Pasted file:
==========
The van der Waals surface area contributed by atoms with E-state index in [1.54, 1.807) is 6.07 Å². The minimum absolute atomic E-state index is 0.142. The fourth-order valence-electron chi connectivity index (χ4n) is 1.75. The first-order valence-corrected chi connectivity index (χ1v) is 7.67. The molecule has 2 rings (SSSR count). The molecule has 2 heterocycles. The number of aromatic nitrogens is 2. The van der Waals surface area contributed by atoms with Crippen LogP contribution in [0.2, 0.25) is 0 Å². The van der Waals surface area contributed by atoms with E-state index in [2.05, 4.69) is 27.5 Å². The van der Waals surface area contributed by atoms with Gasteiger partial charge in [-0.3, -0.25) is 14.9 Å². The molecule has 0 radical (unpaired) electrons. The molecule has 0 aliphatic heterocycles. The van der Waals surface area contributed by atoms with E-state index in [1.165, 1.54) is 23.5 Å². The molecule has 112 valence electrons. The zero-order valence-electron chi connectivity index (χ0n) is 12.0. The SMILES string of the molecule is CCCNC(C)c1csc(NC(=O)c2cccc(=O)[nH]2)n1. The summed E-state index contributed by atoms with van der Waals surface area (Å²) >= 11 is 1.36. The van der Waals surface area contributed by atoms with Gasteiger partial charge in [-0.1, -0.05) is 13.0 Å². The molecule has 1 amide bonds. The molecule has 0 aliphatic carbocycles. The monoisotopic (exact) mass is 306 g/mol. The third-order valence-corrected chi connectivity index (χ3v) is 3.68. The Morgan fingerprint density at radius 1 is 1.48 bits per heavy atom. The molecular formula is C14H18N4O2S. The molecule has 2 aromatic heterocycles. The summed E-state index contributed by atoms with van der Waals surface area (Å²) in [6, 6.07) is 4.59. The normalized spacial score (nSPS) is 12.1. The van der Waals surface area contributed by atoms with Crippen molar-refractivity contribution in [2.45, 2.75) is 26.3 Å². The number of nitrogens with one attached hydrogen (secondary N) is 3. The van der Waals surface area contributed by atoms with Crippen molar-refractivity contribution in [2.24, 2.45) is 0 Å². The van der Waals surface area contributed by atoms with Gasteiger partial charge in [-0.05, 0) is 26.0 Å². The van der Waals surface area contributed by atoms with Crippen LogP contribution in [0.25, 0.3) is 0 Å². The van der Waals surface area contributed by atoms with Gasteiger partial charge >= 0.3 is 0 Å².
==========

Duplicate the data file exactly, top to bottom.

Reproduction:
The van der Waals surface area contributed by atoms with E-state index in [1.54, 1.807) is 6.07 Å². The minimum absolute atomic E-state index is 0.142. The fourth-order valence-electron chi connectivity index (χ4n) is 1.75. The first-order valence-corrected chi connectivity index (χ1v) is 7.67. The molecule has 2 rings (SSSR count). The molecule has 2 heterocycles. The number of aromatic nitrogens is 2. The van der Waals surface area contributed by atoms with Crippen LogP contribution in [0.2, 0.25) is 0 Å². The van der Waals surface area contributed by atoms with E-state index in [2.05, 4.69) is 27.5 Å². The van der Waals surface area contributed by atoms with Gasteiger partial charge in [-0.3, -0.25) is 14.9 Å². The molecule has 0 radical (unpaired) electrons. The molecule has 0 aliphatic heterocycles. The van der Waals surface area contributed by atoms with E-state index in [1.165, 1.54) is 23.5 Å². The molecule has 112 valence electrons. The zero-order valence-electron chi connectivity index (χ0n) is 12.0. The SMILES string of the molecule is CCCNC(C)c1csc(NC(=O)c2cccc(=O)[nH]2)n1. The summed E-state index contributed by atoms with van der Waals surface area (Å²) >= 11 is 1.36. The van der Waals surface area contributed by atoms with Gasteiger partial charge in [-0.1, -0.05) is 13.0 Å². The molecule has 1 amide bonds. The molecule has 0 aliphatic carbocycles. The monoisotopic (exact) mass is 306 g/mol. The third-order valence-corrected chi connectivity index (χ3v) is 3.68. The Morgan fingerprint density at radius 1 is 1.48 bits per heavy atom. The molecular formula is C14H18N4O2S. The molecule has 2 aromatic heterocycles. The summed E-state index contributed by atoms with van der Waals surface area (Å²) in [6, 6.07) is 4.59. The normalized spacial score (nSPS) is 12.1. The van der Waals surface area contributed by atoms with Crippen molar-refractivity contribution in [2.45, 2.75) is 26.3 Å². The number of nitrogens with one attached hydrogen (secondary N) is 3. The van der Waals surface area contributed by atoms with Crippen molar-refractivity contribution in [2.24, 2.45) is 0 Å². The van der Waals surface area contributed by atoms with Gasteiger partial charge in [-0.05, 0) is 26.0 Å². The van der Waals surface area contributed by atoms with Crippen LogP contribution in [0.25, 0.3) is 0 Å². The van der Waals surface area contributed by atoms with Gasteiger partial charge >= 0.3 is 0 Å².